Salt Lake City Policy Department: Salt Lake City, Utah
Salt Lake City Police Officer Eric Moutsos did not anticipate that his faith would cost him his job. But in the summer of 2014, the long-time policeman asked for a different post at the city's gay pride event. He had been directed, along with other members of the team, to lead the motorcycle brigade at the front of the parade. Moutsos indicated that he "felt uncomfortable doing what he considered celebratory circles with other motorcycles leading the parade because of his religious views" and asked to be placed somewhere else at the event.
He said, "It is unquestionably my duty as a police officer to protect everyone's right to hold a parade or other event, but is it also my duty to celebrate everyone's parade?" For that particular assignment, he explained, "It looks like we and I are in support of this parade. I said I would feel the same way if this was an abortion parade. I would feel the same way if it was a marijuana parade."
Not once did he refuse to work the parade—yet in the middle of working out a compromise with his boss, Moutsos was suspended. The move blind-sided him and the dad of four went home and told his family what happened. Soon after, the story broke that an unidentified member of the Salt Lake Police Department had been put on a leave of absence for "discrimination."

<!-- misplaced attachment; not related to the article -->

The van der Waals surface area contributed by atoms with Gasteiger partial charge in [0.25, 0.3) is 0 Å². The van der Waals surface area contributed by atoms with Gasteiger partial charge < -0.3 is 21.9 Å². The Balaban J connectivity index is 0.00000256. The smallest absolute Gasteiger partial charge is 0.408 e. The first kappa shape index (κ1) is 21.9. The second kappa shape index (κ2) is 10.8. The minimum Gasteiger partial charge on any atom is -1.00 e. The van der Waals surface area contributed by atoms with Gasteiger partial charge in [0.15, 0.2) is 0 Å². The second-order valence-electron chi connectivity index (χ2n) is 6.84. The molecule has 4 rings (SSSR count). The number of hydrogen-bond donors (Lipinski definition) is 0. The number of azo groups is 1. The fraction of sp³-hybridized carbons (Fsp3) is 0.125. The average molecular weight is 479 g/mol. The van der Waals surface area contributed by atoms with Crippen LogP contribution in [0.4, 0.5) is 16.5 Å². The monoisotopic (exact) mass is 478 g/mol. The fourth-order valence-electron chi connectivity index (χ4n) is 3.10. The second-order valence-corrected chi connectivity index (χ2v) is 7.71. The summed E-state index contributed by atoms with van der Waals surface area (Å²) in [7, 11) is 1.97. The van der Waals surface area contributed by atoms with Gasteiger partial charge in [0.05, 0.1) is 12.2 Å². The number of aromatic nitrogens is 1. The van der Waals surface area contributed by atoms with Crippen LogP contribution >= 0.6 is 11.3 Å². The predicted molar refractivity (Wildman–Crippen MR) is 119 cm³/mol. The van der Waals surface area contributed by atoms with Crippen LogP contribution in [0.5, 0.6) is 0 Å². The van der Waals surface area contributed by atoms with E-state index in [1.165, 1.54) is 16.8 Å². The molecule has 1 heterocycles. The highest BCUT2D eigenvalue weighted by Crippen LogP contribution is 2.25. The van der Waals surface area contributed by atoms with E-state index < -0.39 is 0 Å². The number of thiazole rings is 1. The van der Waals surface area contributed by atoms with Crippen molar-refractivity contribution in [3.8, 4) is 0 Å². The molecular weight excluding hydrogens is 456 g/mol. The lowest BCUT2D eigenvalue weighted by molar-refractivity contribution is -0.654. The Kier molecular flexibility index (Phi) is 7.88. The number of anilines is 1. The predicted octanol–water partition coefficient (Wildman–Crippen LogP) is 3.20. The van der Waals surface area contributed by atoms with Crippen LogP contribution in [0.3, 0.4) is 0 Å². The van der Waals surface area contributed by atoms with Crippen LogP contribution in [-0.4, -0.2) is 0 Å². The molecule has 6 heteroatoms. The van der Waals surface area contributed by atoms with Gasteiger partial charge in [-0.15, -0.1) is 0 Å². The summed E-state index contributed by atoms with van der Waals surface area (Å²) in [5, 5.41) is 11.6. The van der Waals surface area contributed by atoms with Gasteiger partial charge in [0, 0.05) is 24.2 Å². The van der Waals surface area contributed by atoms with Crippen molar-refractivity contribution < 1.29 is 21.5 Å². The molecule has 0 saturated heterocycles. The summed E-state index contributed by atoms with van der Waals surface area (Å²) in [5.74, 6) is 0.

Chief Chris Burbank spun the controversy as a story of prejudice and bias. "It has nothing to do with religious freedom—that has to do with the hatred of those individuals and what the parade stands for, which is about unity and coming together," he told local reporters. After six months of turmoil, Moutsos decided to come forward and reveal his identity. As a Mormon—whose church had recently thrown its support behind the very ordinances that made this kind of persecution possible—Moutsos wanted to turn his oppression into an opportunity.
In an interview with Deseret News, Moutsos said his story should be a warning to every American who thinks court-created same-sex marriage and homosexuality won't affect them. "We can 100 percent disagree and still 100 percent love. I hate that we're labeled in this way that is so divisive." Moutsos now works as Manager of Development for the Sutherland Institute, a pro-family public policy think tank in Utah.
Photo credit: Courtesy of Eric Moutsos
Radio interview with Eric Moutsos: